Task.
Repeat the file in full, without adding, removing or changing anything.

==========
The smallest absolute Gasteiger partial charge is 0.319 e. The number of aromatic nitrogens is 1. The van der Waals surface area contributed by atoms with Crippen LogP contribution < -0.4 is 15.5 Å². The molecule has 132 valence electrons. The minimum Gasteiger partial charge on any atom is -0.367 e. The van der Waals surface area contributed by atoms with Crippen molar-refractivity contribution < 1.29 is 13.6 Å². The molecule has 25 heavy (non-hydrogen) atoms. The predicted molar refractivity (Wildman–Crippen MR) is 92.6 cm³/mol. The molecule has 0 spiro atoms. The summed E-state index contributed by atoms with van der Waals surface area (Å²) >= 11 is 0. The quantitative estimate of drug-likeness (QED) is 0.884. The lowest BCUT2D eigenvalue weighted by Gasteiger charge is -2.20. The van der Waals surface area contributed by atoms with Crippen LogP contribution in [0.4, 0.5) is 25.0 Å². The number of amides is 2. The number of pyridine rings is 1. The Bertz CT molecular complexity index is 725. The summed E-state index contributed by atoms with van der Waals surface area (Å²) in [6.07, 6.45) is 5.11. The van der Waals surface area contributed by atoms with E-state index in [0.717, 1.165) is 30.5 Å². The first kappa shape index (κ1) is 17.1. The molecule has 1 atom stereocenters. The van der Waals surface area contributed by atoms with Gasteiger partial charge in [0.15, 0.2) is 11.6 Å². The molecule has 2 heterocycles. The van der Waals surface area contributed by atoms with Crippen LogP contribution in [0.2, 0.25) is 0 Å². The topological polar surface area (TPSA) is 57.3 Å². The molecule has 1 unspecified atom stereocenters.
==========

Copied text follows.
The smallest absolute Gasteiger partial charge is 0.319 e. The number of aromatic nitrogens is 1. The van der Waals surface area contributed by atoms with Crippen LogP contribution < -0.4 is 15.5 Å². The molecule has 132 valence electrons. The minimum Gasteiger partial charge on any atom is -0.367 e. The van der Waals surface area contributed by atoms with Crippen molar-refractivity contribution < 1.29 is 13.6 Å². The molecule has 25 heavy (non-hydrogen) atoms. The predicted molar refractivity (Wildman–Crippen MR) is 92.6 cm³/mol. The molecule has 0 spiro atoms. The summed E-state index contributed by atoms with van der Waals surface area (Å²) >= 11 is 0. The quantitative estimate of drug-likeness (QED) is 0.884. The lowest BCUT2D eigenvalue weighted by Gasteiger charge is -2.20. The van der Waals surface area contributed by atoms with Crippen LogP contribution in [0.4, 0.5) is 25.0 Å². The number of amides is 2. The number of pyridine rings is 1. The Bertz CT molecular complexity index is 725. The summed E-state index contributed by atoms with van der Waals surface area (Å²) in [6.07, 6.45) is 5.11. The van der Waals surface area contributed by atoms with E-state index in [0.717, 1.165) is 30.5 Å². The first kappa shape index (κ1) is 17.1. The molecule has 1 atom stereocenters. The van der Waals surface area contributed by atoms with Gasteiger partial charge in [0.15, 0.2) is 11.6 Å². The molecule has 2 heterocycles. The van der Waals surface area contributed by atoms with Crippen LogP contribution in [0.2, 0.25) is 0 Å². The topological polar surface area (TPSA) is 57.3 Å². The molecule has 1 unspecified atom stereocenters.